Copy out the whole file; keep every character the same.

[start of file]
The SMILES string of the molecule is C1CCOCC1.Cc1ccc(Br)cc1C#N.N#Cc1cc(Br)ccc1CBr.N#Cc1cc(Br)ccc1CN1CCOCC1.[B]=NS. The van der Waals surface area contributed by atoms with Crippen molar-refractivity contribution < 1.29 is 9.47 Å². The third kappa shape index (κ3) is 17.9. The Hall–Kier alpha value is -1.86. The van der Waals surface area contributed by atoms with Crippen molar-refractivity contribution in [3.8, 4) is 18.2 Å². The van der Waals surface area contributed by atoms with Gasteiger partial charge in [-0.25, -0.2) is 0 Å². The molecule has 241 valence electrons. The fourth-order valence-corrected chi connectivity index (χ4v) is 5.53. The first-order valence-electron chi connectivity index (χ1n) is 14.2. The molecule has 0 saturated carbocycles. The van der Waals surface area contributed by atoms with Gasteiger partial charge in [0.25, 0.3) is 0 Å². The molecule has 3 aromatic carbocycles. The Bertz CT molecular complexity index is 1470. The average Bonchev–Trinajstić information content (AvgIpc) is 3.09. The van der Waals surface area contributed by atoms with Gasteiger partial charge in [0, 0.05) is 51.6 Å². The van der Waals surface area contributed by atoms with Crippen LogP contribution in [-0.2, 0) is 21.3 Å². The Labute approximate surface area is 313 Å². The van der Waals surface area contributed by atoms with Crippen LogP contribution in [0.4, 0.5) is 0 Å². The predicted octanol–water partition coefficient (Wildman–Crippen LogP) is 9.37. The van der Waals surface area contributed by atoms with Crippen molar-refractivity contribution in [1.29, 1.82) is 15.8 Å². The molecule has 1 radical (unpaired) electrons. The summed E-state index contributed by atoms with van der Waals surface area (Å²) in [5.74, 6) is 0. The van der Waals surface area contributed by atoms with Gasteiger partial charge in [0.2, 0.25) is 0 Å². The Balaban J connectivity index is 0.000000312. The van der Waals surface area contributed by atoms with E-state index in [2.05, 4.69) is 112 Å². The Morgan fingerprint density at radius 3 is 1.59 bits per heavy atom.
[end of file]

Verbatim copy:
The SMILES string of the molecule is C1CCOCC1.Cc1ccc(Br)cc1C#N.N#Cc1cc(Br)ccc1CBr.N#Cc1cc(Br)ccc1CN1CCOCC1.[B]=NS. The van der Waals surface area contributed by atoms with Crippen molar-refractivity contribution < 1.29 is 9.47 Å². The third kappa shape index (κ3) is 17.9. The Hall–Kier alpha value is -1.86. The van der Waals surface area contributed by atoms with Crippen molar-refractivity contribution in [3.8, 4) is 18.2 Å². The van der Waals surface area contributed by atoms with Gasteiger partial charge in [-0.25, -0.2) is 0 Å². The molecule has 241 valence electrons. The fourth-order valence-corrected chi connectivity index (χ4v) is 5.53. The first-order valence-electron chi connectivity index (χ1n) is 14.2. The molecule has 0 saturated carbocycles. The van der Waals surface area contributed by atoms with Gasteiger partial charge in [0.25, 0.3) is 0 Å². The molecule has 3 aromatic carbocycles. The Bertz CT molecular complexity index is 1470. The average Bonchev–Trinajstić information content (AvgIpc) is 3.09. The van der Waals surface area contributed by atoms with Gasteiger partial charge in [0, 0.05) is 51.6 Å². The van der Waals surface area contributed by atoms with Crippen LogP contribution in [-0.2, 0) is 21.3 Å². The Labute approximate surface area is 313 Å². The van der Waals surface area contributed by atoms with Crippen LogP contribution in [0.4, 0.5) is 0 Å². The predicted octanol–water partition coefficient (Wildman–Crippen LogP) is 9.37. The van der Waals surface area contributed by atoms with Crippen molar-refractivity contribution in [1.29, 1.82) is 15.8 Å². The molecule has 1 radical (unpaired) electrons. The summed E-state index contributed by atoms with van der Waals surface area (Å²) in [5.74, 6) is 0. The van der Waals surface area contributed by atoms with Gasteiger partial charge in [0.2, 0.25) is 0 Å². The Balaban J connectivity index is 0.000000312. The van der Waals surface area contributed by atoms with E-state index in [2.05, 4.69) is 112 Å². The Morgan fingerprint density at radius 3 is 1.59 bits per heavy atom.